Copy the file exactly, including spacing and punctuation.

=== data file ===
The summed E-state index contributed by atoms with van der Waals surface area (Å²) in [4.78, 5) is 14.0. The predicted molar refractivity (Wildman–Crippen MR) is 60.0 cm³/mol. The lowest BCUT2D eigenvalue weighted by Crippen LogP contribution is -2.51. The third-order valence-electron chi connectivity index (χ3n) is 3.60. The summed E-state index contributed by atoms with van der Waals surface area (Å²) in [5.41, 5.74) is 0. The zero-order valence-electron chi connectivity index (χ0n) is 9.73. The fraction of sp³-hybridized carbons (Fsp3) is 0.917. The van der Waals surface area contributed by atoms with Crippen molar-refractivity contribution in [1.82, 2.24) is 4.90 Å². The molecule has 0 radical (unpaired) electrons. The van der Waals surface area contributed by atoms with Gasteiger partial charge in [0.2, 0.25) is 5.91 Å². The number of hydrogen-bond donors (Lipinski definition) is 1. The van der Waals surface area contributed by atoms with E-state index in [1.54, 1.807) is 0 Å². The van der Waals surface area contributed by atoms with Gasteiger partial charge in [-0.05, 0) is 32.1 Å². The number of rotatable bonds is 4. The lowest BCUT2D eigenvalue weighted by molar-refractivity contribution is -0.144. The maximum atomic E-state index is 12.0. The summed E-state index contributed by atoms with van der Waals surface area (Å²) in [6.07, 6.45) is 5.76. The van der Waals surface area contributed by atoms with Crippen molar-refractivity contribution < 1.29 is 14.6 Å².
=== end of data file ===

The summed E-state index contributed by atoms with van der Waals surface area (Å²) in [4.78, 5) is 14.0. The predicted molar refractivity (Wildman–Crippen MR) is 60.0 cm³/mol. The lowest BCUT2D eigenvalue weighted by Crippen LogP contribution is -2.51. The third-order valence-electron chi connectivity index (χ3n) is 3.60. The summed E-state index contributed by atoms with van der Waals surface area (Å²) in [5.41, 5.74) is 0. The zero-order valence-electron chi connectivity index (χ0n) is 9.73. The fraction of sp³-hybridized carbons (Fsp3) is 0.917. The van der Waals surface area contributed by atoms with Crippen molar-refractivity contribution in [1.82, 2.24) is 4.90 Å². The molecule has 0 radical (unpaired) electrons. The van der Waals surface area contributed by atoms with Gasteiger partial charge in [0.2, 0.25) is 5.91 Å². The number of hydrogen-bond donors (Lipinski definition) is 1. The van der Waals surface area contributed by atoms with E-state index in [1.54, 1.807) is 0 Å². The van der Waals surface area contributed by atoms with Gasteiger partial charge in [-0.05, 0) is 32.1 Å². The number of rotatable bonds is 4. The lowest BCUT2D eigenvalue weighted by molar-refractivity contribution is -0.144. The maximum atomic E-state index is 12.0. The summed E-state index contributed by atoms with van der Waals surface area (Å²) in [6.07, 6.45) is 5.76. The van der Waals surface area contributed by atoms with Crippen molar-refractivity contribution < 1.29 is 14.6 Å².